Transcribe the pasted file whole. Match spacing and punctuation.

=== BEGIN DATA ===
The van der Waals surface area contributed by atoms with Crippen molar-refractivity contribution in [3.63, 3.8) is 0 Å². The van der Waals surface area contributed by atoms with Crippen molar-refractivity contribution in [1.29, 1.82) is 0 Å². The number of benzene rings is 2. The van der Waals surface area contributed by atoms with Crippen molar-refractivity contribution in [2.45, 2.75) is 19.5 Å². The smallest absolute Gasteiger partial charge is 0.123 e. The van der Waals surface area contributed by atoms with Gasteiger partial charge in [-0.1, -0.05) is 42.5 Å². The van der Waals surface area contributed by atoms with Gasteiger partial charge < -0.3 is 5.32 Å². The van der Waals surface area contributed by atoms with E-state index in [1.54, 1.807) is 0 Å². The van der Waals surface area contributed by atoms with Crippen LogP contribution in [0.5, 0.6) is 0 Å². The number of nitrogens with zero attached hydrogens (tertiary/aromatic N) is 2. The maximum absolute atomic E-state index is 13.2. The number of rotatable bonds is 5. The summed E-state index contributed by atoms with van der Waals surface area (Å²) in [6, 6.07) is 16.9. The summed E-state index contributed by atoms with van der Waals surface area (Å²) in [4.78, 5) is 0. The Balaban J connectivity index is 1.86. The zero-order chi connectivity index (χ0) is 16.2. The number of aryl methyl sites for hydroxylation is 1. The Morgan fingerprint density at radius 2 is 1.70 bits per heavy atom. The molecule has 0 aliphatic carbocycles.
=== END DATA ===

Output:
The van der Waals surface area contributed by atoms with Crippen molar-refractivity contribution in [3.63, 3.8) is 0 Å². The van der Waals surface area contributed by atoms with Crippen molar-refractivity contribution in [1.29, 1.82) is 0 Å². The number of benzene rings is 2. The van der Waals surface area contributed by atoms with Crippen molar-refractivity contribution in [2.45, 2.75) is 19.5 Å². The smallest absolute Gasteiger partial charge is 0.123 e. The van der Waals surface area contributed by atoms with Gasteiger partial charge in [-0.1, -0.05) is 42.5 Å². The van der Waals surface area contributed by atoms with Gasteiger partial charge < -0.3 is 5.32 Å². The van der Waals surface area contributed by atoms with E-state index in [1.54, 1.807) is 0 Å². The van der Waals surface area contributed by atoms with Crippen LogP contribution in [0.5, 0.6) is 0 Å². The number of nitrogens with zero attached hydrogens (tertiary/aromatic N) is 2. The maximum absolute atomic E-state index is 13.2. The number of rotatable bonds is 5. The summed E-state index contributed by atoms with van der Waals surface area (Å²) in [6, 6.07) is 16.9. The summed E-state index contributed by atoms with van der Waals surface area (Å²) in [4.78, 5) is 0. The Balaban J connectivity index is 1.86. The zero-order chi connectivity index (χ0) is 16.2. The number of aryl methyl sites for hydroxylation is 1. The Morgan fingerprint density at radius 2 is 1.70 bits per heavy atom. The molecule has 0 aliphatic carbocycles.